So embarrassing. I am turning into my mother. Oh my God. I did this show when I hurt my knee so I can’t do too much running, so I love ellipticals. So I found that, and that really has beneficial things, but running, oh, my God, same thing. Hated it, wanted to cry, wanted to be sick, you know, it was just dreadful.

Alesha Dixon:
What are your thoughts on dieting? I mean, it’s such a broad question.

Jodie Kidd:
I’ve tried it. Obviously been in the fashion world for so many years, you’ve got to be a size eight, or a size zero in America, so you’ve got to be very conscious of what you look like. So, you know, tried diets throughout most of my life and they’ve just been …

Alesha Dixon:
Exhausting?

Jodie Kidd:
Hell, actually, really hell. I mean, some of them, you literally are so calorie low that you can’t even get up and walk without feeling dizzy, you know? It’s kind of like there’s some horrendous ones, and it’s just got to this point in my life where you just do everything in balance.

Natalie Lee:
I don’t deprive myself of anything. I think any time I do deprive myself, I’ve found that I just crave it even more, and then it’s just all goes in. So, if I fancy it, I’ll eat it. And I think it goes back to that self love again, doesn’t it? Once you start looking after yourself and loving yourself, you’re not going to binge on food that makes you feel like crap. So, yeah, I eat food that I like, and I love vegetables and fruit.

Alesha Dixon:
Me too.

Natalie Lee:
And I like, pizzas, and coke and all that kind of stuff, but it’s if I love myself and I’m looking after myself, I do it in moderation, like you said.

Alesha Dixon:
Do you have a go to gym workout outfit? Or are you just a bit like, “Oh, I’ll just throw on anything to go to the gym”?

Jodie Kidd:
Yeah, I’m a bit relaxed.

Alesha Dixon:
I’m a throw on anything to go to the gym girl.

Jodie Kidd:
Yeah, I’m a bit relaxed, but there is some amazing gym kit out there. I’m a member of a gym in London, and I go there, and, God, it’s like a fashion show.

Alesha Dixon:
To go to the gym?

Jodie Kidd:
Yes, they’re looking amazing and make up. I don’t see many of them sweat though, so I don’t know [inaudible 00:10:38]. But they look fab.

Natalie Lee:
I mean I think you’re right. I think putting on whatever’s comfortable is the most important thing with exercise gear. You don’t want to be hoiking it up all the time and readjusting, because that just distracts you from actually doing the exercise. But I have to say, I mean, I am a style blogger, obviously, so my leopard print leggings, I absolutely love them, and that’s probably my favorite workout gear, because they also really feel good. They’re really snug and they fit me really well, and they look bloody excellent.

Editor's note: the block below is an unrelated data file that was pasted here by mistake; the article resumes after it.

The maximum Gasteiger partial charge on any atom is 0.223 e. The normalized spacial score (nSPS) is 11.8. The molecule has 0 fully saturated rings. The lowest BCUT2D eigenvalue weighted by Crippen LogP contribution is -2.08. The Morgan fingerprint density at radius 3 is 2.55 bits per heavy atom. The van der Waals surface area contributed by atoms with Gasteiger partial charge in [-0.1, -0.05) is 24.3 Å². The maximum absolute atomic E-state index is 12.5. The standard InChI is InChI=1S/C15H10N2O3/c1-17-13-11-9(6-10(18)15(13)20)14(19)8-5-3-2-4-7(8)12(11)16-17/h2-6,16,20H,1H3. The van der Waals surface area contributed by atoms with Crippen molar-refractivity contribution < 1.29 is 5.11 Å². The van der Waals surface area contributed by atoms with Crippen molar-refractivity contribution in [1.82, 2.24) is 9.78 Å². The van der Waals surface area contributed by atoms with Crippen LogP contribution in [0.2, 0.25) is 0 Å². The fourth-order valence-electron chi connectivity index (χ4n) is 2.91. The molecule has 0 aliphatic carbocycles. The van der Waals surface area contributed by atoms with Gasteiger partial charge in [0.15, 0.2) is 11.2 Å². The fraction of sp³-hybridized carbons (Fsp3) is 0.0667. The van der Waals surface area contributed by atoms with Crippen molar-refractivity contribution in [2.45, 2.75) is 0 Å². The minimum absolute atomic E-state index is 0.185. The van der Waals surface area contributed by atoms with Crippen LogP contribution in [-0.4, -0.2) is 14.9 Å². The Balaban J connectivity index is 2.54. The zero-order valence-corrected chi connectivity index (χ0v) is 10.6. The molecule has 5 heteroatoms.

Jodie Kidd:
Brilliant.

Alesha Dixon:
Gets you in the mood for the dance class.

Natalie Lee:
Exactly.

Alesha Dixon:
I love it. So, of course, this episode is all about self love, and as we know, what you wear can be a big part of this. So what’s your go to wardrobe pick when you want to feel your best?

Natalie Lee:
I mean, for me, I think a power suit is always a good one. I’m wearing one now.

Alesha Dixon:
It’s beautiful.

Natalie Lee:
And it’s nice and bright, and it makes me feel really good. A suit always makes me feel really good, actually. So, yeah, and color. I love color. So I very rarely wear black. I don’t have much black in my wardrobe at all. So, yeah, I just wear things that try and lift me up.

Jodie Kidd:
Yeah. So I’m good old nice pair of jeans and a lovely top, and I just felt comfortable, and you can just tart it up a bit with a nice handbag, or a nice little belt.

Alesha Dixon:
I mean, I’m a bit limited at the moment because I actually haven’t bought any maternity clothes as yet. But I’m a bit like you, Natalie, most of my wardrobe is colorful, and I find that color-

Natalie Lee:
Makes you happy.

Alesha Dixon:
Yeah, it just gives off a mood, doesn’t it? And a bit like you, if I’m going somewhere, whether it’s a meeting or for dinner, and I throw on a nice suit jacket with just a pair of jeans and some heels, that’s enough. You know, the older I get, in a way, the less I try.

Jodie Kidd:
Yes, true.

Alesha Dixon:
You know, which is really freeing and quite nice, you know? I can feel equally as good in just a vest top and some jeans, some nice accessories.

Jodie Kidd:
Yeah. But the power of a lovely boot, or a little bag or something, just that one little thing can change an outfit so much.

Alesha Dixon:
Do you guys have any wardrobe items that you consider real treasures?

Jodie Kidd:
I’ve got an amazing dress that was made for me for the BAFTAs, about, gosh, about 15 years ago, and it’s a couture dress that God knows how much it’s worth, but it’s something that I treasure. I really do treasure it, and it’s incredibly beautifully designed and specially for me, so it’s-

Alesha Dixon:
Have you worn it in the last 15 years?

Jodie Kidd:
No. It’s in the boxes.

Natalie Lee:
So I’m a big believer in not having outfits and just saving them for special occasions, like wearing them. So, you know, I am that mom who will wear sequins on the school run.

Alesha Dixon:
Yes.

Jodie Kidd:
I love it.

Natalie Lee:
So I try and make sure I wear all of my wardrobe if I can, and if I haven’t worn it in over a year, I try and get rid of it.

Alesha Dixon:
Really good way to live, actually.

Natalie Lee:
It’s healthy.

Alesha Dixon:
It’s a good idea.

Natalie Lee:
Yeah. I mean, I don’t have any couture dresses in my wardrobe, so that’s a little bit different.